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Emmy Winner Andre Braugher Leads MTC's THE WHIPPING MAN in 2011

Lynne Meadow (Artistic Director) and Barry Grove (Executive Producer) announce that two-time Emmy Award winner Andre Braugher will appear in Manhattan Theatre Club's upcoming New York premiere of the critically acclaimed historical drama THE WHIPPING MAN by Matthew Lopez, directed by Tony Award winner Doug Hughes.

This new production will begin performances Thursday, January 13 and open Tuesday February 1 at MTC at New York City Center - Stage I (131 West 55th Street).

Braugher is one of the most admired actors working today, having earned two Emmy Awards: in 1998 for Outstanding Lead Actor in a Drama for his fiery performance in "Homicide: Life on the Streets" and in 2006 for his starring role in the miniseries "Thief." In 2010, he received his sixth Emmy nomination for the hit series "Men of a Certain Age" which will return for its second season December 6 on TNT. On stage, Braugher received an Obie Award for his performance in the 1996 Shakespeare in the Park production of Henry V. Other New York stage credits include: Hamlet, The Tragedy of Richard II, Measure for Measure, and Twelfth Night.

April, 1865: the Civil War has ended. Caleb DeLeon, a Jewish Confederate soldier, returns wounded from the battlefield to find his family home in ruins, abandoned by everyone except Simon (Braugher) and John -two former slaves, who were raised as Jews in the DeLeon home. As the three men reunite to celebrate Passover, and recall the exodus from Egypt in light of their own new liberties, they uncover a tangle of secrets... ties that bind them together and that, ultimately, might cost each man his freedom.

Manhattan Theatre Club's New York debut of this acclaimed historical drama is a tale of loyalty, deceit and deliverance, and a fascinating portrayal of three men, and this country, at a crossroads.

Additional casting and other listings information for this limited engagement will be announced in the coming weeks.

The creative team for THE WHIPPING MAN features: John Lee Beatty (scenic design), Catherine Zuber (costume design), Ben Stanton (lighting design), Jill BC DuBoff (sound design), and J. David Brimmer (fight direction).

Under the leadership of Artistic Director Lynne Meadow and Executive Producer Barry Grove, MTC has become one of the country's most prominent and prestigious theatre companies. Over the past three decades, MTC productions have earned a total of 17 Tony Awards and six Pulitzer Prizes, an accomplishment unparalleled by a New York theatrical institution. MTC has a Broadway home at the Samuel J. Friedman Theatre (261 West 47th Street) and an Off-Broadway theatre at New York City Center - Stage I (131 West 55th Street). Renowned MTC productions include Time Stands Still; The Royal Family; Ruined; The American Plan; Come Back, Little Sheba; Blackbird; Translations; Shining City; Rabbit Hole; Doubt; Proof; The Tale of the Allergist's Wife; Love! Valour! Compassion!; A Small Family Business; Sylvia; Putting It Together; Frankie and Johnny in the Clair de Lune; Crimes of the Heart; and Ain't Misbehavin.'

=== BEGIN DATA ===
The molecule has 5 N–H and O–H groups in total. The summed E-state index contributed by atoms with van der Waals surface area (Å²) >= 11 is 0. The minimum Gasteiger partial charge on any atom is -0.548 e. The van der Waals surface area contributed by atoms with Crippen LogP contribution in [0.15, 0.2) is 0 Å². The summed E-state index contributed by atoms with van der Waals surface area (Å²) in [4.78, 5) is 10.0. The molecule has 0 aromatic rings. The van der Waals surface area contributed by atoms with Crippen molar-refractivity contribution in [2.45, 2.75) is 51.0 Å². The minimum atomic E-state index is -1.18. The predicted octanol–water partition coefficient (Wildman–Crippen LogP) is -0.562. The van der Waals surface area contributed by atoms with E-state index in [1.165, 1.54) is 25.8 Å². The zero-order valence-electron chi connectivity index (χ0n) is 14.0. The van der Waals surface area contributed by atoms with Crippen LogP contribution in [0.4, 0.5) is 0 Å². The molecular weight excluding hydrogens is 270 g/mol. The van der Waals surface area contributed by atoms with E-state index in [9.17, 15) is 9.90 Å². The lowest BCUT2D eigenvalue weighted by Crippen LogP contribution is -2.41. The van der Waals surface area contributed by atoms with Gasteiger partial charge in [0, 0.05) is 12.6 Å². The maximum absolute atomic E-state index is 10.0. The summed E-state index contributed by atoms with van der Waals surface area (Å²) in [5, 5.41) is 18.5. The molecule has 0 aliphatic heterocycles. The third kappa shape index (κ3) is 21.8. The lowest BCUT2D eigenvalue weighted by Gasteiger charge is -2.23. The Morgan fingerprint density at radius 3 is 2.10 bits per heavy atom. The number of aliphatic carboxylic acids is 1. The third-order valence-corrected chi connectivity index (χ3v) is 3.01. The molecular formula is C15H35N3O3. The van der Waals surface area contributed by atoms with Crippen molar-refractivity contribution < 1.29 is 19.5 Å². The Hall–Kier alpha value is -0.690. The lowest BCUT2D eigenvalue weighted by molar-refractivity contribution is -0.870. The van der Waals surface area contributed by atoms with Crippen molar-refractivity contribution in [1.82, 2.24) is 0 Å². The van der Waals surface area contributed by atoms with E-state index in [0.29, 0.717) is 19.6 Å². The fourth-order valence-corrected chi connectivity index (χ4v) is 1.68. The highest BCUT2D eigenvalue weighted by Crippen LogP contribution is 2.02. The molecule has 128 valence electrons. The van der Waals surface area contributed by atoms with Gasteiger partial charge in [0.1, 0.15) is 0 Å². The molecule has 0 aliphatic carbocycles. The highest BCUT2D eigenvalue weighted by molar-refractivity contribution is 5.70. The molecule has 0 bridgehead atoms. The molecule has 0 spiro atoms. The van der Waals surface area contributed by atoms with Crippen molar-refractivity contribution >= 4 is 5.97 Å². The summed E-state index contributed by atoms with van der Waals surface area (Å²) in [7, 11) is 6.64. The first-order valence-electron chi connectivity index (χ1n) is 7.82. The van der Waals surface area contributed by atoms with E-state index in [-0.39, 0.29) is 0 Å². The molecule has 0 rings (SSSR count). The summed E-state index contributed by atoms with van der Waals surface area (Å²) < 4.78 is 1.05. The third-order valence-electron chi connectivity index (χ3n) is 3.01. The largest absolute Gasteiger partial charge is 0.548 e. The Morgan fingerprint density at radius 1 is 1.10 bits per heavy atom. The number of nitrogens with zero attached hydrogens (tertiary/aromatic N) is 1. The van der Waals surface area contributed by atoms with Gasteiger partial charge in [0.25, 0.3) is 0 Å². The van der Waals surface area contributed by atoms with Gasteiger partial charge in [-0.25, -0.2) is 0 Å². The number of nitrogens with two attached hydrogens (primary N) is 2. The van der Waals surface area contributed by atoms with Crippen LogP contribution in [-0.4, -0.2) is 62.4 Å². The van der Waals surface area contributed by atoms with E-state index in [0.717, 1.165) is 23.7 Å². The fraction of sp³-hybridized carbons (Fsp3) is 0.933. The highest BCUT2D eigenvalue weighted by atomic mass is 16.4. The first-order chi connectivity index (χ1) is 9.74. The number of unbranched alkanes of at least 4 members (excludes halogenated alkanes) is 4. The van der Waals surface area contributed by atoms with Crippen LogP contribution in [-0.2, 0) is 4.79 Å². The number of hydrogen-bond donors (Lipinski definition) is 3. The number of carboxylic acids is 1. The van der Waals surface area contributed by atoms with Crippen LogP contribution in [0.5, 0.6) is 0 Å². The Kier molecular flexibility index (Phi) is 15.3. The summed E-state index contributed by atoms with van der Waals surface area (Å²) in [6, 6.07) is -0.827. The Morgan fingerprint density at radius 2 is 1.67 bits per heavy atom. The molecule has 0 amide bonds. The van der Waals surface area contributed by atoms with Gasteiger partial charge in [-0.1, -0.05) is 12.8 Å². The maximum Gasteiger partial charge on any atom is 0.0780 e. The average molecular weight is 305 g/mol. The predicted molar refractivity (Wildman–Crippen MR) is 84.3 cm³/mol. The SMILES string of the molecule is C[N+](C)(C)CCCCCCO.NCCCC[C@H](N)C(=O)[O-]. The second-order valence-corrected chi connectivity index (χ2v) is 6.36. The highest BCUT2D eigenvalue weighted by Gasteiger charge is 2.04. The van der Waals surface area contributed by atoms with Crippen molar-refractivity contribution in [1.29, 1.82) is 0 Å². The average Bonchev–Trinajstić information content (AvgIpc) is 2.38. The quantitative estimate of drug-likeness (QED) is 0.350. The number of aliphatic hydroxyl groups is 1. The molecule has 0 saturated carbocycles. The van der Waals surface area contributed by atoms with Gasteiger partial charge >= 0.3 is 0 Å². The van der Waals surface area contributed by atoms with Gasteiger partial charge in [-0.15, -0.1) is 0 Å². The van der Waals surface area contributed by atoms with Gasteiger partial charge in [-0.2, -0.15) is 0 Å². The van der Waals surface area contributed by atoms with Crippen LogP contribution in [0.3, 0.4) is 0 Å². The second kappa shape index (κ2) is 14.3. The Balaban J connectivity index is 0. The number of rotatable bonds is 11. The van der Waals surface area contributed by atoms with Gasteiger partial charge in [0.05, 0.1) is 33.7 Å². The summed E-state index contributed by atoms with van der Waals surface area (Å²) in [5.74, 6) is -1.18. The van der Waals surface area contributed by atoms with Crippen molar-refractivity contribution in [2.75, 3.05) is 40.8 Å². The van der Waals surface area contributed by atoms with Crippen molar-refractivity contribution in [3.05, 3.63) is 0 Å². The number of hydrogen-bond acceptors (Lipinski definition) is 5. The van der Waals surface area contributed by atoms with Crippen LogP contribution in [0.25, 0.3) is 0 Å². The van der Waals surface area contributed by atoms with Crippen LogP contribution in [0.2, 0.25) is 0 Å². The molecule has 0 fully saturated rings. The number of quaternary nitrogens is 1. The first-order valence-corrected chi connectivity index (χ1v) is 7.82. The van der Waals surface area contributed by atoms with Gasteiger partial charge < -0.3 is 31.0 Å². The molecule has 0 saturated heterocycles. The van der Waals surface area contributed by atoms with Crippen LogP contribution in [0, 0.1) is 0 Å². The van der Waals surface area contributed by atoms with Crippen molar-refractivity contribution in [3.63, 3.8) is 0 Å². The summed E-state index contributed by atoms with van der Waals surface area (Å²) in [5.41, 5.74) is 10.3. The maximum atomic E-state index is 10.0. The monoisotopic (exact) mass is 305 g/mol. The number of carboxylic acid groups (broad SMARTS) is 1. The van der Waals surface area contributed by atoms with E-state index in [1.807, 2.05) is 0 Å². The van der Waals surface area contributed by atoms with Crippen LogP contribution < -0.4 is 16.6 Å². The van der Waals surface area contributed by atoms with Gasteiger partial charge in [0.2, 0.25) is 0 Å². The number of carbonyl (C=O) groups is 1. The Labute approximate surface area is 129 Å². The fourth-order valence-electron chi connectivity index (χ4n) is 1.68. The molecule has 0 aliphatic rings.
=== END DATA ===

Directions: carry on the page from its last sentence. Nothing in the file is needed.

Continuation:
For more information on MTC, please visit

Andre Braugher (Simon). One of Hollywood's most respected actors Emmy Award-winner Andre Braugher finds he is able to cross over from television to film to theatre with ease.

Braugher currently stars on the TNT series "Men of a Certain Age" alongside Ray Romano and Scott Bakula. Braugher received an Emmy Award nomination for his role in the show which returns for the second season on December 6.

Most recently Braugher co-starred in the feature film Salt opposite Angelina Jolie for director Phillip Noyce. Prior to that he co-starred in Passengers opposite Anne Hathaway; in the Frank Darabont film The Mist based on the novel by Stephen King and in Fantastic Four: Rise of the Silver Surfer. He was also seen starring in the sci-fi mini-series "The Andromeda Strain" alongside Benjamin Bratt and Eric McCormack for A&E.

Perhaps best known for his riveting Emmy Award-winning portrayal of Detective Frank Pembleton, Braugher won a second Emmy® Award in 2006 for Outstanding Performance by a Lead Actor in a Mini-Series for his starring role in mini-series "Thief," which aired on FX.